When God’s truth is given to us in clear context and people “have their own interpretation,” well you have the madness that is going on right now in the church visible, which can best be described by the adjective “nominal.” There is nothing genuine about that part of it that deeply desires to look like the world, be like the world, and be attractive to the world no matter the cost.

What is the wisdom of this world that is folly with God? This “wisdom of the world” is human philosophy. Think of those who would bring pragmatism and man-made management techniques into the church in order to do a better job of making the church more relevant to the current generation instead of relying upon the sovereignty of God and his omnipotent power.

The church visible has been moving into this mode of compromise for a very long time. This is nothing new. Think of Charles Finney and his pragmatic approach to revivalism. Tragically, his methodologies are still with us today. On the other side of the Atlantic, Charles Spurgeon and those following him dealt with the Great Downgrade which was a move away from boldly proclaiming the truths of Scripture and, instead, candy-coating the Word, being careful not to offend anyone. This may have looked “wise” to those leaders doing this, but what actually transpired was that Christianity’s influence in nineteenth-century England was severely weakened.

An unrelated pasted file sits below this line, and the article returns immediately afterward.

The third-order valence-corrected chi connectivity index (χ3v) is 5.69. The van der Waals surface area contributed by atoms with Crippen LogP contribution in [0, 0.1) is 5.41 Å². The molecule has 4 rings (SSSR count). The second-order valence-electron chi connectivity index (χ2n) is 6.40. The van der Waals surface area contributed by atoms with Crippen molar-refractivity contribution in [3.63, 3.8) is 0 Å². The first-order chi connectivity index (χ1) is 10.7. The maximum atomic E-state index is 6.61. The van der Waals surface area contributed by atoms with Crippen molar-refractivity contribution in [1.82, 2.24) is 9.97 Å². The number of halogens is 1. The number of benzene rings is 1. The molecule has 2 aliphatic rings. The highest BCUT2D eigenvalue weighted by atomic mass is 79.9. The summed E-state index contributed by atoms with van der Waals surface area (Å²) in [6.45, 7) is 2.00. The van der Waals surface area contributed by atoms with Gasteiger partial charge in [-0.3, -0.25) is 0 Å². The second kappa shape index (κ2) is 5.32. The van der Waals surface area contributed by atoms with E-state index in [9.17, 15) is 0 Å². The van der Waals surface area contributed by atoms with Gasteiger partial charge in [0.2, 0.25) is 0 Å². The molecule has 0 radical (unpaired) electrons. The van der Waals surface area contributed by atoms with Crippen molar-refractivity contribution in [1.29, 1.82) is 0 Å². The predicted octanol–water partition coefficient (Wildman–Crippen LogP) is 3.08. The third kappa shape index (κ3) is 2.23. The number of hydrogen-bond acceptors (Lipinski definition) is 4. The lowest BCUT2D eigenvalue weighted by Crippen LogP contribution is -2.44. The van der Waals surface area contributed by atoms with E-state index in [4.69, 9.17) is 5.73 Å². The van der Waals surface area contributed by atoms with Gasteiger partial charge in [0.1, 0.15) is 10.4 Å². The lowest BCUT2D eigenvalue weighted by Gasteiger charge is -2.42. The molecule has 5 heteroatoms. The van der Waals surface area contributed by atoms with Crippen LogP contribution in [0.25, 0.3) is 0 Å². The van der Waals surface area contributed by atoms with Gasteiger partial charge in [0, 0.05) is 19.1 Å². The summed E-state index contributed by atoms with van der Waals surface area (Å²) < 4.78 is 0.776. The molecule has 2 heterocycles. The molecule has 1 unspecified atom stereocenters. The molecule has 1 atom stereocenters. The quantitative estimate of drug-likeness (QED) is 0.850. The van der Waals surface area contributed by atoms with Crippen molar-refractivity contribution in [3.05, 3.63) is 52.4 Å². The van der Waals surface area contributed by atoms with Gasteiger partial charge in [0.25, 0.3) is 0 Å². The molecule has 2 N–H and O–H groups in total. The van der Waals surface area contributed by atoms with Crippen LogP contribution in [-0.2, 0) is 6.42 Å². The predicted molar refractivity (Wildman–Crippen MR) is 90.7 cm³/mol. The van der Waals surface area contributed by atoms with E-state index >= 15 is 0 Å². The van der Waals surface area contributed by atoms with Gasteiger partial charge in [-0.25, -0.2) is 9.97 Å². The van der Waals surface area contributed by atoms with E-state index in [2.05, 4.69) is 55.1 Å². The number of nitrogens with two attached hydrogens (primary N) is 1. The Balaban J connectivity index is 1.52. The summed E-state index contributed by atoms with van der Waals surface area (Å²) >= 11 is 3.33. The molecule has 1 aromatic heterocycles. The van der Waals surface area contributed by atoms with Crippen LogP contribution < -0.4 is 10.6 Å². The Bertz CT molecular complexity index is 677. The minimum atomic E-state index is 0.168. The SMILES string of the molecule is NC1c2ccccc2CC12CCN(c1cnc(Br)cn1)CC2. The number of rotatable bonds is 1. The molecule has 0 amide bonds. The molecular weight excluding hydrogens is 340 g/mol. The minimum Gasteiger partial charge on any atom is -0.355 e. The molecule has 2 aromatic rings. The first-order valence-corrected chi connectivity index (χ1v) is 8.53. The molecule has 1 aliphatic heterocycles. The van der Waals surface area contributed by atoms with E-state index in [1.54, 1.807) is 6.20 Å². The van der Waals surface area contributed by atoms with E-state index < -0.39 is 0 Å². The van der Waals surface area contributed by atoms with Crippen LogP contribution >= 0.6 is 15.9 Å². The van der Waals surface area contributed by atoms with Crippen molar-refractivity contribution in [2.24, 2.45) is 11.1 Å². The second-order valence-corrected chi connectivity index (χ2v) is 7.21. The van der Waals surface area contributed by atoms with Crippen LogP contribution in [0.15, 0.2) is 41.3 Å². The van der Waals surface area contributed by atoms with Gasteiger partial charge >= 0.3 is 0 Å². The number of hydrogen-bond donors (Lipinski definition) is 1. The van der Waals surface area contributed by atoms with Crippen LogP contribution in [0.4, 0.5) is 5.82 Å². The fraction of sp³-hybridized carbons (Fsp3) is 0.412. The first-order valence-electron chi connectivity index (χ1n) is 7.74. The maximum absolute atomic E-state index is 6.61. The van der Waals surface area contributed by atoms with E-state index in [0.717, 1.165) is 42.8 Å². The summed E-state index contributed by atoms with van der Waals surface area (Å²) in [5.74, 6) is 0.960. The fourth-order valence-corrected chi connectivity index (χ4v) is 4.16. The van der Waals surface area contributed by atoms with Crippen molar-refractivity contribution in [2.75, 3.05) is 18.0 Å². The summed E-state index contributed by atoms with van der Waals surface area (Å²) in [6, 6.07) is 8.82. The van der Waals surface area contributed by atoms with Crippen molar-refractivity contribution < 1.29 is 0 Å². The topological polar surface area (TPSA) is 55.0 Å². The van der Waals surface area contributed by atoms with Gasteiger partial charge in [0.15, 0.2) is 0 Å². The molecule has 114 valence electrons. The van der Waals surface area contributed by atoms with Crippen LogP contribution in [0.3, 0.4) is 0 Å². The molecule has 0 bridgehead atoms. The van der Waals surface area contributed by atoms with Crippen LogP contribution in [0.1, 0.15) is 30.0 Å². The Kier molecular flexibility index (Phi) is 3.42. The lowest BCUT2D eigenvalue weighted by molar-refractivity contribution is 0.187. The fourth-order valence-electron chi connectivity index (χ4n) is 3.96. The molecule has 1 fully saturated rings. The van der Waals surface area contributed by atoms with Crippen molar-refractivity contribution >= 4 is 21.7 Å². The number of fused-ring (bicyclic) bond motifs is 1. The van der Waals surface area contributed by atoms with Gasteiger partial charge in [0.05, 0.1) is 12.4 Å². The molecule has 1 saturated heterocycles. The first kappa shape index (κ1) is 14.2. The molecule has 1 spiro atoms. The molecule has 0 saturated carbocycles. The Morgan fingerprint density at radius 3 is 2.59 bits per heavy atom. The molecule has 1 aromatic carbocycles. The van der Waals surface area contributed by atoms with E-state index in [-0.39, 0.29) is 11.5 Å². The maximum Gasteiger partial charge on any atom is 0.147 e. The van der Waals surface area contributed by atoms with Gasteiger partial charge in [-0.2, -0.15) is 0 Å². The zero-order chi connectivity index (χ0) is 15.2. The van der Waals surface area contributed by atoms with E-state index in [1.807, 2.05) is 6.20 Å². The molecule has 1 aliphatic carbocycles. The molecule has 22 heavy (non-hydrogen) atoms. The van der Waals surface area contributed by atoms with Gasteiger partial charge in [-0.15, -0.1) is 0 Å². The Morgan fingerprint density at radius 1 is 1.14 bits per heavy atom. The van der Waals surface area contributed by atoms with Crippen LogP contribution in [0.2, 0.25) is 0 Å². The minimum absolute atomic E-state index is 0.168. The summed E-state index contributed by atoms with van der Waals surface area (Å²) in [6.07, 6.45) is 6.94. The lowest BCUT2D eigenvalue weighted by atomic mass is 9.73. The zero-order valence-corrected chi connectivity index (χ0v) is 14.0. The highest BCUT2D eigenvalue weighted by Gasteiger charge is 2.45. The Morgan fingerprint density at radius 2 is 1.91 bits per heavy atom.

Of course, to those of you reading this who have been fighting this battle in the trenches for the last several years, none of this is “news” to you. I know that many of you have had similar experiences that I have had in that you were in a once solid church that the leadership hijacked and took down the road to pragmatism and you stood your ground against it and were forced out or you left before things got ugly. I know because we have shared these discussions. Those things are tragic yet I am convinced that God allowed them for his own purposes. I probably would never have become involved with CRN if that would not have happened with me. My own walk and own theological knowledge became elevated because of that. It was painful to have to go through it, but I am also grateful for how God “took me through it.”